Narbonne

From ancient times onward, fluvial, maritime and land routes have come together in the Narbonne region. In 118 BC, the Romans founded Narbo Martius, capital of Narbonensian Gaul. Subsequently, a huge port would develop, allowing both the merchant and military fleet to berth and inaugurating Narbonne and its region’s calling to become a commercial crossroads. At the Place de l’Hôtel de Ville (Town Square), right in the heart of this City of Art and History (http://www.narbonne-tourisme.com), one of the legacies of Roman Antiquity is on display: the Via Domitia. This ancient commercial road used to link Italy to Spain. It can be found at the foot of the monumental medieval architectural ensemble: the Palais des Archevêques (Archbishops’ Palace) (which houses both the Archeological and the Arts Museums) and the Saint Just Saint Pasteur cathedral.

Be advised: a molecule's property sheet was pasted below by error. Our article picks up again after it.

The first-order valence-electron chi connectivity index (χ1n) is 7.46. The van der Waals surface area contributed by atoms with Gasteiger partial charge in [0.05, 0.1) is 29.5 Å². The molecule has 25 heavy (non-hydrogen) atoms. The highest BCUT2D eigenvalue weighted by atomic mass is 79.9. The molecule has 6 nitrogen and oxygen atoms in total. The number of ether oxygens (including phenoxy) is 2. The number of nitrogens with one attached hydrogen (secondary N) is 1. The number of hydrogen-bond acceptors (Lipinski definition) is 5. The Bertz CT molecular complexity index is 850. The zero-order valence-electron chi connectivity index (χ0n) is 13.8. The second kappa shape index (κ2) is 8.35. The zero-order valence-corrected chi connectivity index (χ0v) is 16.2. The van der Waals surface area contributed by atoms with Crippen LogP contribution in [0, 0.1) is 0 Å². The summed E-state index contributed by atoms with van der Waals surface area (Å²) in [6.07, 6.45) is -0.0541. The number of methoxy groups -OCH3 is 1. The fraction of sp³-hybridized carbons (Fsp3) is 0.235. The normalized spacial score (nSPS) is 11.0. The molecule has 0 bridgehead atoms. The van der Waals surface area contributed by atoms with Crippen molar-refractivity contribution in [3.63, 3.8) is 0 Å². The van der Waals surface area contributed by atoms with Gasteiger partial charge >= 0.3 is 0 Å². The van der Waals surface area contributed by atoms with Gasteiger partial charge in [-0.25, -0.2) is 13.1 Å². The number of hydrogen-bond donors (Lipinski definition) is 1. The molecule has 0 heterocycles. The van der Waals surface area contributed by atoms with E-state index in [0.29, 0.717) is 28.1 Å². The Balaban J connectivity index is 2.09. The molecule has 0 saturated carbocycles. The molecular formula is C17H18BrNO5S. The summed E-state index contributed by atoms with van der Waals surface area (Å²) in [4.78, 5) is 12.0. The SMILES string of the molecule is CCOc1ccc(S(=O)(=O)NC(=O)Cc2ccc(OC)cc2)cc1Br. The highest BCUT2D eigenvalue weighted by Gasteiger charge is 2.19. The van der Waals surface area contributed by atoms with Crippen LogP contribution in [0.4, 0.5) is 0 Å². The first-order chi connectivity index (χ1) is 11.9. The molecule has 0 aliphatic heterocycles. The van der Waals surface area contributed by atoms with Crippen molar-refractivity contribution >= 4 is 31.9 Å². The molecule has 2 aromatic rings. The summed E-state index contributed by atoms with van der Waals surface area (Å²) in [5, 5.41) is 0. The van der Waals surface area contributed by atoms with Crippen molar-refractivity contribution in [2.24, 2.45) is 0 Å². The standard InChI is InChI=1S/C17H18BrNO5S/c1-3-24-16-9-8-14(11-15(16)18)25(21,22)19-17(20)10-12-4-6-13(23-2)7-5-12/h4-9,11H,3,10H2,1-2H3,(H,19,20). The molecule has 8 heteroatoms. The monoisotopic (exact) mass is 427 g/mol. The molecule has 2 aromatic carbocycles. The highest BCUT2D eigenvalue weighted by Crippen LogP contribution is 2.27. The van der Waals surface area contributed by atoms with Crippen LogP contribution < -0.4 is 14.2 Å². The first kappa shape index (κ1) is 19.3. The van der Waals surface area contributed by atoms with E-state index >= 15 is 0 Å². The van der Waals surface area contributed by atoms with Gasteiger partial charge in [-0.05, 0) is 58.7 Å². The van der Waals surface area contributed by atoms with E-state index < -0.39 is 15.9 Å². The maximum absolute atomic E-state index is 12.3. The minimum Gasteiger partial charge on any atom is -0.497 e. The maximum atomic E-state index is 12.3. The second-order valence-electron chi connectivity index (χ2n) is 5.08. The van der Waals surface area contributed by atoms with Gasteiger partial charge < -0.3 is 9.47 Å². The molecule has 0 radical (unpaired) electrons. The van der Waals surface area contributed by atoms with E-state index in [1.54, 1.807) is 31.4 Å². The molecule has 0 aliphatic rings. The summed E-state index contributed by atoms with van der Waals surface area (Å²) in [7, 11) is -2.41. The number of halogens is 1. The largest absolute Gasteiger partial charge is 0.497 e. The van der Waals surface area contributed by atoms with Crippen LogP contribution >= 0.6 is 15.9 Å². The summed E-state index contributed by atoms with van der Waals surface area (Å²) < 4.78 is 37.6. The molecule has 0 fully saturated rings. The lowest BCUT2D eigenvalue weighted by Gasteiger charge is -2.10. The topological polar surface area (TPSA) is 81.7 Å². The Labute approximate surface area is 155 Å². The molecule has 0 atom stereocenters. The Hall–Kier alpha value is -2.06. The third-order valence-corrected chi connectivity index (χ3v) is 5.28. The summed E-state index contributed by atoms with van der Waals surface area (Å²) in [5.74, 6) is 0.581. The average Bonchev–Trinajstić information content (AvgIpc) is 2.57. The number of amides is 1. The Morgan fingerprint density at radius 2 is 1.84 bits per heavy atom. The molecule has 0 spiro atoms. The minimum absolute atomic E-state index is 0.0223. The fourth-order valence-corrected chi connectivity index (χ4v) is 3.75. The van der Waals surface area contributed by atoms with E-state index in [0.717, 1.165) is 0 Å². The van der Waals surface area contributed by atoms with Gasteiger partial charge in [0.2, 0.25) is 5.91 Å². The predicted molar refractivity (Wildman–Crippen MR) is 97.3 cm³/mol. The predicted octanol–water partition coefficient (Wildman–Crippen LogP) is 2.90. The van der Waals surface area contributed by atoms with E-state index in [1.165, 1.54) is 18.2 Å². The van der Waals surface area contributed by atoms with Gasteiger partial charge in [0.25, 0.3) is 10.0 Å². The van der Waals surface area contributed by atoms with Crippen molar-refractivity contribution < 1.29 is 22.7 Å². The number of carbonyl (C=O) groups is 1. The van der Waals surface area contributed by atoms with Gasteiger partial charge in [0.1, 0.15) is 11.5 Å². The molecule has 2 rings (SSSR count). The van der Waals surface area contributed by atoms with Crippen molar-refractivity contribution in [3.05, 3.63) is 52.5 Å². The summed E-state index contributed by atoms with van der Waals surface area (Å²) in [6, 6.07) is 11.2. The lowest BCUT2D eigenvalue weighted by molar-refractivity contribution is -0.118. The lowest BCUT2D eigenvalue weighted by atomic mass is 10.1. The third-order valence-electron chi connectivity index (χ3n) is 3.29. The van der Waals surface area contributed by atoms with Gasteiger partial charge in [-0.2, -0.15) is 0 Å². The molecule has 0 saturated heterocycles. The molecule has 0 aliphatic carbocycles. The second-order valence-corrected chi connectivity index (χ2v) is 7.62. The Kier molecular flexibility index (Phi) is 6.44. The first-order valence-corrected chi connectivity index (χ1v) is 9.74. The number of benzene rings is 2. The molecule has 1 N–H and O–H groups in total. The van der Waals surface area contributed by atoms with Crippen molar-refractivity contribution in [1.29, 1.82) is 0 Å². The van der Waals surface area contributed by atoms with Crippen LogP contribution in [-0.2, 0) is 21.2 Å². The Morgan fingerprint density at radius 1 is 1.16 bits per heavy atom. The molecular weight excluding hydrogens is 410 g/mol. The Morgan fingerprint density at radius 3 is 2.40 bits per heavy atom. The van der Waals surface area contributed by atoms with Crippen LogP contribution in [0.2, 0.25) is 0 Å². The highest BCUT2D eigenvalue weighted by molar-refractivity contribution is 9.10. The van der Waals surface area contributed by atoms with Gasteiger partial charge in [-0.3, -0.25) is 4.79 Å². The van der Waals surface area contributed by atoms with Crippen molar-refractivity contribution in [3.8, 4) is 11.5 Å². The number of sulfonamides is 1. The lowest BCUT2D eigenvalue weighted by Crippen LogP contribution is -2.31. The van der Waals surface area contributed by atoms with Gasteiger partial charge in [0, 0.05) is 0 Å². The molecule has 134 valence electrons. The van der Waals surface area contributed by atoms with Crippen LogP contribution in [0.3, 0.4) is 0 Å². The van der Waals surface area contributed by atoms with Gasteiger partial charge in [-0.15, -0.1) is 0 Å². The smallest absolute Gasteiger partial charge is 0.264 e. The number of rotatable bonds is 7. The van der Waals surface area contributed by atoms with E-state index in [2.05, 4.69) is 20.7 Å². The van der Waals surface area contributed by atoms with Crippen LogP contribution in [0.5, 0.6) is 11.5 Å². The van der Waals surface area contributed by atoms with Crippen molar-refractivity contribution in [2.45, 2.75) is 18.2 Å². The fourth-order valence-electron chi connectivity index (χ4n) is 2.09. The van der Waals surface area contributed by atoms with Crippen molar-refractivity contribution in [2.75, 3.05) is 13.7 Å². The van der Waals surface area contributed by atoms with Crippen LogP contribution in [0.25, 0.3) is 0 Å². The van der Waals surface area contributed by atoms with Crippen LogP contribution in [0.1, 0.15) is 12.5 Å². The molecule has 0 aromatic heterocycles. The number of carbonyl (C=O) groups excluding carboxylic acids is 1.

La Jaqueton
Narbona, qu’es tan plan plaçat
entre la mar e la garriga,
produtz de tot a volontat :
l’òli, lo vin, lo mèl, la figa.
Son solelh d’òr ba fa tot bon,
es una vila conescuda.
Tu i demòras, Jaqueton,
Uèi, fa vint ans qu’i siás nascuda.
Jacqueline :

Narbonne, so nicely situated between the sea and the garrigue, produces huge quantities of a wide range of products: oil, wine, honey, figs. Its golden sun improving everything, this is a most famous city. You live there, Jacqueline, and you are now twenty years of age …

In the 17th Century, the construction of the Canal du Midi brought a new hope for prosperity. The la Robine canal (dug out in the former bed of the Aude river) joins the Canal du Midi through the junction canal at Gaillousty and crosses Narbonne, then meanders slowly amid the lagoons before reaching Port-la-Nouvelle and flowing into the sea.